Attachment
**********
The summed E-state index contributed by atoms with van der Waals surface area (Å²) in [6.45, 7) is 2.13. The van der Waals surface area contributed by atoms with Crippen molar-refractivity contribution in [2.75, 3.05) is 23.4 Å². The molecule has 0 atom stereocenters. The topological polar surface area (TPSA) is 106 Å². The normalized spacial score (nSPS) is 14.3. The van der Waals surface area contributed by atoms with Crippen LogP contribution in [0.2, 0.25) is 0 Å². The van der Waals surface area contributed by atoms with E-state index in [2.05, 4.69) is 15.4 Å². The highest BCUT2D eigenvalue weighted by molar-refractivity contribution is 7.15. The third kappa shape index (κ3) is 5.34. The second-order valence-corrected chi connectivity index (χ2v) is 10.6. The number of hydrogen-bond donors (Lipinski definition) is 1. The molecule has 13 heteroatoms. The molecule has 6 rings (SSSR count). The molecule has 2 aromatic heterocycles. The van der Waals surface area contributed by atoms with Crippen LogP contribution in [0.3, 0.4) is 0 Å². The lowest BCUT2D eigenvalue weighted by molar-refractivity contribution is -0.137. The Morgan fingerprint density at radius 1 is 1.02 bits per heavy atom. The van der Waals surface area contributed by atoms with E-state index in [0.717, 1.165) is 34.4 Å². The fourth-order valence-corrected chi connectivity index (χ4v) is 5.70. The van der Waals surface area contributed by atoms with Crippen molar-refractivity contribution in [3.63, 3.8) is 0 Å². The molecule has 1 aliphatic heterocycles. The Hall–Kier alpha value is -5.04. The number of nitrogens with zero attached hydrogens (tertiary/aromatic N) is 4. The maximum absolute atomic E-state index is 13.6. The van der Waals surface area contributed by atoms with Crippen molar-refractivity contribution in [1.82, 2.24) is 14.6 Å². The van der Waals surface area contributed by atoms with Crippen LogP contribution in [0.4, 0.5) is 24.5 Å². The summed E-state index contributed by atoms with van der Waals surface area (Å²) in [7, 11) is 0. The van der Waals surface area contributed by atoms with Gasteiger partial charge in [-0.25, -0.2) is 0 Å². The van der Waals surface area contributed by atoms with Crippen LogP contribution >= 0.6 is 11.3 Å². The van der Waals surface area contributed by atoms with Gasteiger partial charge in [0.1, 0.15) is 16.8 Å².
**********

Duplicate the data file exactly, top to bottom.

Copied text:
The summed E-state index contributed by atoms with van der Waals surface area (Å²) in [6.45, 7) is 2.13. The van der Waals surface area contributed by atoms with Crippen molar-refractivity contribution in [2.75, 3.05) is 23.4 Å². The molecule has 0 atom stereocenters. The topological polar surface area (TPSA) is 106 Å². The normalized spacial score (nSPS) is 14.3. The van der Waals surface area contributed by atoms with Crippen LogP contribution in [0.2, 0.25) is 0 Å². The van der Waals surface area contributed by atoms with E-state index in [2.05, 4.69) is 15.4 Å². The highest BCUT2D eigenvalue weighted by molar-refractivity contribution is 7.15. The third kappa shape index (κ3) is 5.34. The second-order valence-corrected chi connectivity index (χ2v) is 10.6. The number of hydrogen-bond donors (Lipinski definition) is 1. The molecule has 13 heteroatoms. The molecule has 6 rings (SSSR count). The molecule has 2 aromatic heterocycles. The van der Waals surface area contributed by atoms with Crippen LogP contribution in [0.3, 0.4) is 0 Å². The lowest BCUT2D eigenvalue weighted by molar-refractivity contribution is -0.137. The Morgan fingerprint density at radius 1 is 1.02 bits per heavy atom. The van der Waals surface area contributed by atoms with E-state index in [0.717, 1.165) is 34.4 Å². The fourth-order valence-corrected chi connectivity index (χ4v) is 5.70. The van der Waals surface area contributed by atoms with Crippen molar-refractivity contribution in [3.63, 3.8) is 0 Å². The molecule has 1 aliphatic heterocycles. The Hall–Kier alpha value is -5.04. The number of nitrogens with zero attached hydrogens (tertiary/aromatic N) is 4. The maximum absolute atomic E-state index is 13.6. The van der Waals surface area contributed by atoms with Crippen molar-refractivity contribution in [1.82, 2.24) is 14.6 Å². The van der Waals surface area contributed by atoms with Crippen LogP contribution in [0.4, 0.5) is 24.5 Å². The summed E-state index contributed by atoms with van der Waals surface area (Å²) in [7, 11) is 0. The van der Waals surface area contributed by atoms with Gasteiger partial charge in [-0.25, -0.2) is 0 Å². The van der Waals surface area contributed by atoms with Crippen LogP contribution >= 0.6 is 11.3 Å². The van der Waals surface area contributed by atoms with Gasteiger partial charge in [0.1, 0.15) is 16.8 Å².